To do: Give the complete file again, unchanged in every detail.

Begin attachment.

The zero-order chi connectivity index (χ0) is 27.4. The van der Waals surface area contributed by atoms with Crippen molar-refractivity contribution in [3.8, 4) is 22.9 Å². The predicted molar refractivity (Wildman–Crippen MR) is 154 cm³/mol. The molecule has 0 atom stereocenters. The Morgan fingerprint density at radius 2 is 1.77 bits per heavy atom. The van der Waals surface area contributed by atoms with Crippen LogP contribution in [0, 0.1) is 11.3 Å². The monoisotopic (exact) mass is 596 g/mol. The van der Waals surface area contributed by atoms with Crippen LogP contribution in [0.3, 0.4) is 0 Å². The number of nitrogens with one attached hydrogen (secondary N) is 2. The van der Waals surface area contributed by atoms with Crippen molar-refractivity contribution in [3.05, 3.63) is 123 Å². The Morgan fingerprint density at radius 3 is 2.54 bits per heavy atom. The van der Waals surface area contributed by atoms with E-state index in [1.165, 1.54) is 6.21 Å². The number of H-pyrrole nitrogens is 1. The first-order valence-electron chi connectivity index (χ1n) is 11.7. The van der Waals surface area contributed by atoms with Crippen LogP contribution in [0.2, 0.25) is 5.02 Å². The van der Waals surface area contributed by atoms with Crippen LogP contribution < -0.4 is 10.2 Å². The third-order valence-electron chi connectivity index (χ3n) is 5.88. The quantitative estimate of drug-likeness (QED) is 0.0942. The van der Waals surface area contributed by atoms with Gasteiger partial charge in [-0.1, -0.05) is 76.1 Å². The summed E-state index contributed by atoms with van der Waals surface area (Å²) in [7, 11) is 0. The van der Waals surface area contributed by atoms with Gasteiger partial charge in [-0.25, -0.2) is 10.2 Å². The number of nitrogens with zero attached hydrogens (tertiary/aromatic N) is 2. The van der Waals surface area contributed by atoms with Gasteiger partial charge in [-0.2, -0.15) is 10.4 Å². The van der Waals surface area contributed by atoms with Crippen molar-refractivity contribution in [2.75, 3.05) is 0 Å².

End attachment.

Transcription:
The zero-order chi connectivity index (χ0) is 27.4. The van der Waals surface area contributed by atoms with Crippen molar-refractivity contribution in [3.8, 4) is 22.9 Å². The predicted molar refractivity (Wildman–Crippen MR) is 154 cm³/mol. The molecule has 0 atom stereocenters. The Morgan fingerprint density at radius 2 is 1.77 bits per heavy atom. The van der Waals surface area contributed by atoms with Crippen LogP contribution in [0, 0.1) is 11.3 Å². The monoisotopic (exact) mass is 596 g/mol. The van der Waals surface area contributed by atoms with Crippen LogP contribution in [0.3, 0.4) is 0 Å². The number of nitrogens with one attached hydrogen (secondary N) is 2. The van der Waals surface area contributed by atoms with Crippen molar-refractivity contribution in [3.05, 3.63) is 123 Å². The Morgan fingerprint density at radius 3 is 2.54 bits per heavy atom. The van der Waals surface area contributed by atoms with E-state index in [1.165, 1.54) is 6.21 Å². The number of H-pyrrole nitrogens is 1. The first-order valence-electron chi connectivity index (χ1n) is 11.7. The van der Waals surface area contributed by atoms with Crippen LogP contribution in [0.2, 0.25) is 5.02 Å². The van der Waals surface area contributed by atoms with Crippen LogP contribution < -0.4 is 10.2 Å². The third-order valence-electron chi connectivity index (χ3n) is 5.88. The quantitative estimate of drug-likeness (QED) is 0.0942. The van der Waals surface area contributed by atoms with Gasteiger partial charge in [-0.1, -0.05) is 76.1 Å². The summed E-state index contributed by atoms with van der Waals surface area (Å²) in [7, 11) is 0. The van der Waals surface area contributed by atoms with Gasteiger partial charge in [-0.25, -0.2) is 10.2 Å². The number of nitrogens with zero attached hydrogens (tertiary/aromatic N) is 2. The van der Waals surface area contributed by atoms with Gasteiger partial charge in [-0.2, -0.15) is 10.4 Å². The van der Waals surface area contributed by atoms with Crippen molar-refractivity contribution in [2.75, 3.05) is 0 Å².